Jason Biggs has the unusual ability to be at once expressive and to look as if he's just been slugged in the back of the head with a ball-peen hammer. Everything stuns him a little, but he's always ready for more, even if he's quicker on the trigger than he really likes. Chris Klein, who was so memorably and sweetly airheaded in ELECTION is excellent as Oz; he's naive and innocent without ever seeming the least bit dimwitted. He's also a big handsome hunk, the kind of guy who should be on the short list to play Superman 45 notches ahead of Nicolas Cage. Thomas Ian Nicholas is the most sophisticated of the quartet of friends, even though he's still just a high school kid. He's also the most experienced movie actor among the bunch, which might explain why there's something a bit slick about his performance. Eddie Kaye Thomas undergoes an amazing but subtle transformation in the pool table scene at the end of the movie; without any major changes in performance or dialog, he smoothly shifts from high school quasi-geek to a suave, sophisticated man of the world.
There are a lot of first-time-director flaws in AMERICAN PIE, including one rarely encountered in a studio movie: the sound is crummy. Not that it has been recorded ineptly, but rather that there's not enough sound; the scenes have a hollow feel, since there's little "ambient" or even background noise. The Weitzes wanted their movie to have a slightly retro feel, but this problem with the sound makes the film seem cheap as well as anachronistic.
The Weitzes and screenwriter Adam Herz don't integrate the gross-out scenes with the rest of the movie, except for Jim's encounter with the pie and with Nadia. This is especially awkward with Finch, who is given a bathroom phobia (he goes home whenever he has to defecate) that pays off crudely in a scene swiped from DUMB AND DUMBER -- and which was offensively gross even there. It's no better here, and neither relates to Finch's character very well, nor pays off afterward.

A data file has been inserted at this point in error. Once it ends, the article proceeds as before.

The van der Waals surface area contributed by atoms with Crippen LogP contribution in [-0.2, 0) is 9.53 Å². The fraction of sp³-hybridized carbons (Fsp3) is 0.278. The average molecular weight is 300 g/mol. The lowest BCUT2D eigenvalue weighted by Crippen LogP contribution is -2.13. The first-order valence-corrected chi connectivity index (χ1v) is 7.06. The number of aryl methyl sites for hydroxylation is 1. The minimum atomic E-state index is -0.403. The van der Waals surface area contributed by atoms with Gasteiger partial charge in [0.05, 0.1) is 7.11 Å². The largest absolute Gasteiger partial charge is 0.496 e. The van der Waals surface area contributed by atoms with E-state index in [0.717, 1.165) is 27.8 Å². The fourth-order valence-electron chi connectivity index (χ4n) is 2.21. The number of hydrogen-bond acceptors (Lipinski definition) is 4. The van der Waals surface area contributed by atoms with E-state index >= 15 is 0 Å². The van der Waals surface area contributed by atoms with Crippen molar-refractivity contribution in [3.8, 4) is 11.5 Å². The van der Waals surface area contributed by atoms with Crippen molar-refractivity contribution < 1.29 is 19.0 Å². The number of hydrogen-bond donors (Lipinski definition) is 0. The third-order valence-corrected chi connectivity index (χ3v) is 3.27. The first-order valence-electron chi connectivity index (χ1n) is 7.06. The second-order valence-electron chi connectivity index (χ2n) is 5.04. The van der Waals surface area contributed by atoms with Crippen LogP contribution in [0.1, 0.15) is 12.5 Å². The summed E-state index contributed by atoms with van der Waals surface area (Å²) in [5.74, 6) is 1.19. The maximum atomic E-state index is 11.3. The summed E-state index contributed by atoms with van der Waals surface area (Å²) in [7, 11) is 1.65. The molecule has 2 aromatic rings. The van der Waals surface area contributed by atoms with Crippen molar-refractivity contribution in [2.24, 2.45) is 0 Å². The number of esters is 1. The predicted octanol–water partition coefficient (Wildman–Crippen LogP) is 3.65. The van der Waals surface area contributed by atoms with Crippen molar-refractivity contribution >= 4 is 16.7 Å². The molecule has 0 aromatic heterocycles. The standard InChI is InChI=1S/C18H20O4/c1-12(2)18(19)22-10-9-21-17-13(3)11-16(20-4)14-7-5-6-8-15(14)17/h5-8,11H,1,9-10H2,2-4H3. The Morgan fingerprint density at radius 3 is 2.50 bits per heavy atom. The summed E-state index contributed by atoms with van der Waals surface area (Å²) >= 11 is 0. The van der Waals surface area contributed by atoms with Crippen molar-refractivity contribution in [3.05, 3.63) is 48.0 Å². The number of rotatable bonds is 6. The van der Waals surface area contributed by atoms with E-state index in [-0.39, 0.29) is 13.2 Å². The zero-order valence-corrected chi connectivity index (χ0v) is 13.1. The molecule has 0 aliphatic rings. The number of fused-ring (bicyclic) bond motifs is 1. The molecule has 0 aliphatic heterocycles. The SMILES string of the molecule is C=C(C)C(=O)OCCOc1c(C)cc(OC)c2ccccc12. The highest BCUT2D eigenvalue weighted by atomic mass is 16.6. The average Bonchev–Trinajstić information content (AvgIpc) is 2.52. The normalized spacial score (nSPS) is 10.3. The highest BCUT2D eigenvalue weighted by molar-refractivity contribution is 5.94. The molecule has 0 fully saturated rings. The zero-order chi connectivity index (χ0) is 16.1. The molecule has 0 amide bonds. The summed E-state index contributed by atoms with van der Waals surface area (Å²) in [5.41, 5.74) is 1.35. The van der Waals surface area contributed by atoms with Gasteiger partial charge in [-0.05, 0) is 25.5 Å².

But still, Herz and the Weitzes are in there trying, which is more than can be said for most movies of this nature today. They do care about their characters, they do want to say something about the nature of teenage romances and obsession with sex. The last quarter of the film is surprisingly wistful and touching, especially in the relationship between Vicky and Kevin. And the funny stuff is funny far more often than it isn't, and far funnier than one would expect from a medium-low budget no-star movie, especially one released by a major studio. It's not a sleeper classic, but AMERICAN PIE is an amusing, entertaining movie.
The DVD has lots of extras, but most of them don't amount to much; the making-of featurette is the usual sort of thing, slightly more interesting than some, but doesn't add much. The narrative track, with both Weitzes, writer Adam Herz and actors Jason Biggs, Eddie Kaye Thomas and Seann William Scott (memorable in the movie as Stifler) is worth listening to because it's amusing -- a bunch of guys whooping it up -- but not because it's very informative. Otherwise, the DVD is the usual big-studio class act.